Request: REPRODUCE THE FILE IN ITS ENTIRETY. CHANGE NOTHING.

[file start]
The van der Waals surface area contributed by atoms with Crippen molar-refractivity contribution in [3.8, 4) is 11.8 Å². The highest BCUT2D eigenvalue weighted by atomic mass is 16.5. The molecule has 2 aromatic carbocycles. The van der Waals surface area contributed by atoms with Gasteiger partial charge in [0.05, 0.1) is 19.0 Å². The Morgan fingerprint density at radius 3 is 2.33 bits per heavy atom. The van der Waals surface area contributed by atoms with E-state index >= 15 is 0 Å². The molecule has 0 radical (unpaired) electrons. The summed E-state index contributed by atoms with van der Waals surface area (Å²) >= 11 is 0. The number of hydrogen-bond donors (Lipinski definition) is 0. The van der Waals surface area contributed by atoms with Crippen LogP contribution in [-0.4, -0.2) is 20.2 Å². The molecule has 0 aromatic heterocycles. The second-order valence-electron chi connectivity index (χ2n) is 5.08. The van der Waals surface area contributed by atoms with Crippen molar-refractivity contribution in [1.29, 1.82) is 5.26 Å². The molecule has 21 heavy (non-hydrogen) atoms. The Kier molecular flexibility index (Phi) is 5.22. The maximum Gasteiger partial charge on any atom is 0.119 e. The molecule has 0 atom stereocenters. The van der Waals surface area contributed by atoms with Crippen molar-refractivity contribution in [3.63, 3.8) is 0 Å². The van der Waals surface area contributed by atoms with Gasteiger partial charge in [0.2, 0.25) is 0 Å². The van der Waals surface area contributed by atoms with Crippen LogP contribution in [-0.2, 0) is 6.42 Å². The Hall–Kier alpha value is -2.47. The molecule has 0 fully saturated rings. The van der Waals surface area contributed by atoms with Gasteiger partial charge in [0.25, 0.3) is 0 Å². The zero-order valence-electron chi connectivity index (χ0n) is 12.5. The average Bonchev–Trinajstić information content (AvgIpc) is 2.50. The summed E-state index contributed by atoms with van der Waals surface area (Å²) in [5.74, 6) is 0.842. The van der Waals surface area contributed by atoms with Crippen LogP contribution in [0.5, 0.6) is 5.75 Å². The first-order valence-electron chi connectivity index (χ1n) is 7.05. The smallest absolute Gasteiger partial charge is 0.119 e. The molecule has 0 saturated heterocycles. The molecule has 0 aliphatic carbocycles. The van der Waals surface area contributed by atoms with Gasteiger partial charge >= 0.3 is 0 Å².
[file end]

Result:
The van der Waals surface area contributed by atoms with Crippen molar-refractivity contribution in [3.8, 4) is 11.8 Å². The highest BCUT2D eigenvalue weighted by atomic mass is 16.5. The molecule has 2 aromatic carbocycles. The van der Waals surface area contributed by atoms with Gasteiger partial charge in [0.05, 0.1) is 19.0 Å². The Morgan fingerprint density at radius 3 is 2.33 bits per heavy atom. The van der Waals surface area contributed by atoms with E-state index >= 15 is 0 Å². The molecule has 0 radical (unpaired) electrons. The summed E-state index contributed by atoms with van der Waals surface area (Å²) >= 11 is 0. The number of hydrogen-bond donors (Lipinski definition) is 0. The van der Waals surface area contributed by atoms with Crippen LogP contribution in [-0.4, -0.2) is 20.2 Å². The molecule has 0 aromatic heterocycles. The second-order valence-electron chi connectivity index (χ2n) is 5.08. The van der Waals surface area contributed by atoms with Crippen molar-refractivity contribution in [1.29, 1.82) is 5.26 Å². The molecule has 21 heavy (non-hydrogen) atoms. The Kier molecular flexibility index (Phi) is 5.22. The maximum Gasteiger partial charge on any atom is 0.119 e. The molecule has 0 atom stereocenters. The van der Waals surface area contributed by atoms with Crippen molar-refractivity contribution in [3.63, 3.8) is 0 Å². The van der Waals surface area contributed by atoms with Gasteiger partial charge in [0.2, 0.25) is 0 Å². The van der Waals surface area contributed by atoms with Crippen LogP contribution in [-0.2, 0) is 6.42 Å². The Hall–Kier alpha value is -2.47. The molecule has 0 fully saturated rings. The van der Waals surface area contributed by atoms with Gasteiger partial charge in [0.25, 0.3) is 0 Å². The zero-order valence-electron chi connectivity index (χ0n) is 12.5. The average Bonchev–Trinajstić information content (AvgIpc) is 2.50. The summed E-state index contributed by atoms with van der Waals surface area (Å²) in [5.74, 6) is 0.842. The van der Waals surface area contributed by atoms with Crippen LogP contribution in [0.5, 0.6) is 5.75 Å². The first-order valence-electron chi connectivity index (χ1n) is 7.05. The smallest absolute Gasteiger partial charge is 0.119 e. The molecule has 0 saturated heterocycles. The molecule has 0 aliphatic carbocycles. The van der Waals surface area contributed by atoms with Gasteiger partial charge >= 0.3 is 0 Å².